What do I have a GIVENNESS NOW to?
For whom the bell tolls.
"Time is a gift.
When T.S. Eliot says, “Time, not our time,” he is pointing out that there needs to be a certain detachment from time, a certain monasticism in our lives.”
In monasteries, life is regulated by a bell. Monks and nuns know that time is not their own, that when the bell rings they must drop what they are doing and move on to what is being asked of them next.
When the bell rings, St. Benedict said, the monk must put down his pen without crossing his “t” or dotting his “i.”
He must move on, not necessarily because he feels like doing something else, not necessarily because he feels like doing something else, but because it is time - time to eat, or pray, or work, or study, or sleep. Monks’s lives are regulated by a bell, not because they do not have watches or alarm clocks, but to remind them, always, that time is not their own and that there is a proper time to do things. Monks do not get to sleep, eat, pray, work or relax when they feel like it, but when it is time to do those things.
There is an astonishing parallel between that and what happens in our own lives and we can be helped by understanding it. There is an inbuilt monasticism to our lives. We too, at least for the more active years, are called to practice a certain asceticism regarding time - to have our lives regulated by “the bell.”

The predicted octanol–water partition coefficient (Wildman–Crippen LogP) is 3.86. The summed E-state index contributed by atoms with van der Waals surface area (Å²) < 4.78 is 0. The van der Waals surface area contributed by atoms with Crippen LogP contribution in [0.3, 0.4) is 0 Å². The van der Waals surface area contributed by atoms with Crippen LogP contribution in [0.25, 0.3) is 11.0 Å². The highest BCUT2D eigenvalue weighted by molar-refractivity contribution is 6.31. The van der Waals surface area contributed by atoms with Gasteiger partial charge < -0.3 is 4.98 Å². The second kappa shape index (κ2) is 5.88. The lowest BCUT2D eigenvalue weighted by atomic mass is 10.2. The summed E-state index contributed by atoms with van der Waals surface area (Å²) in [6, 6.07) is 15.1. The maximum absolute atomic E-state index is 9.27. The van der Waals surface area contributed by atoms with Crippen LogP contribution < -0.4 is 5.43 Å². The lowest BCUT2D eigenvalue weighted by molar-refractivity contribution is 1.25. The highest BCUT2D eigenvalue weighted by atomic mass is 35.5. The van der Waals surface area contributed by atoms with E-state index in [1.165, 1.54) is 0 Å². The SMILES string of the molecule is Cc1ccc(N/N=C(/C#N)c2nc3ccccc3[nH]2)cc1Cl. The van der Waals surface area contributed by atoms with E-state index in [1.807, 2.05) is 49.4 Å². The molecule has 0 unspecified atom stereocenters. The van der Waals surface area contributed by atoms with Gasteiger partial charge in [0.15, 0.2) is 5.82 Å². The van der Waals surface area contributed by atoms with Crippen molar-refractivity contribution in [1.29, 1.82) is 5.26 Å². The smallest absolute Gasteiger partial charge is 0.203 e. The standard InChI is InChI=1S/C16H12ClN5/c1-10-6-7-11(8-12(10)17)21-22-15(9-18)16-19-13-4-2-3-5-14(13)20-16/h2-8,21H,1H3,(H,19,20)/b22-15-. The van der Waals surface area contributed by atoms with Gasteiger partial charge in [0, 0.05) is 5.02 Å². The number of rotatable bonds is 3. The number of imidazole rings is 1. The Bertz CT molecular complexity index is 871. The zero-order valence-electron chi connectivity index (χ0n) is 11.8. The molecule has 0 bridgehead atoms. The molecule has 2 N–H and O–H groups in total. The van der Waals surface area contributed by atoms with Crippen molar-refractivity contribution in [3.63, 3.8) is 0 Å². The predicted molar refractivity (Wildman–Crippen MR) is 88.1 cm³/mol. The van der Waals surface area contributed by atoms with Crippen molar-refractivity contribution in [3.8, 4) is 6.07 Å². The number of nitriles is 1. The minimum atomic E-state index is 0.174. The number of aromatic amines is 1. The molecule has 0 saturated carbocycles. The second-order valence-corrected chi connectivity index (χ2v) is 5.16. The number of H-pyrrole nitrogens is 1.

In our case “the bell” takes a different form, though its demands are the same as those of the bell in a monastery. In our case the bell is an alarm clock and dictates of our daily lives: a quick breakfast, a commute to work (carrying sandwiches for lunch), staying home with small children, demands at work or at home, driving kids for lessons, dealing with them with their demands, household chores, cooking, laundry, taking out garbage, calling in a plumber, church on Sundays. Like monks, we sleep, rise, eat, pray and work, not necessarily when we would like to but when it is time.
During all of the most active years of our lives we are reminded daily, sometimes hourly, that time is not our own; we are monks practicing a demanding asceticism.
There will not always be time to smell the flowers and we are not always poorer for that fact.
Most important of all, recognizing in our duties and pressures the sound of the monastic bell actually helps us to smell the flowers, to give to each instant of our lives the time it deserves - and not necessarily the time I feel like giving it. We are better for the demands that the duties of state put on us, despite the constant fatigue. Conversely, the privileged who have all the time in the world are worse off for that, despite their constant opportunity to smell the flowers.
Monks have secrets worth knowing - and the pedagogy of a monastic bell is one of them.” Richard Rolheiser, Forgotten Among the Lilies
The pedagogy of a monastic bell?
…time, not my time.
For whom does the bell toll?
…it tolls for me.
I put down my pen without crossing my “t” or dotting my “i.”
I have a GIVENNESS NOW for whom the bell tolls.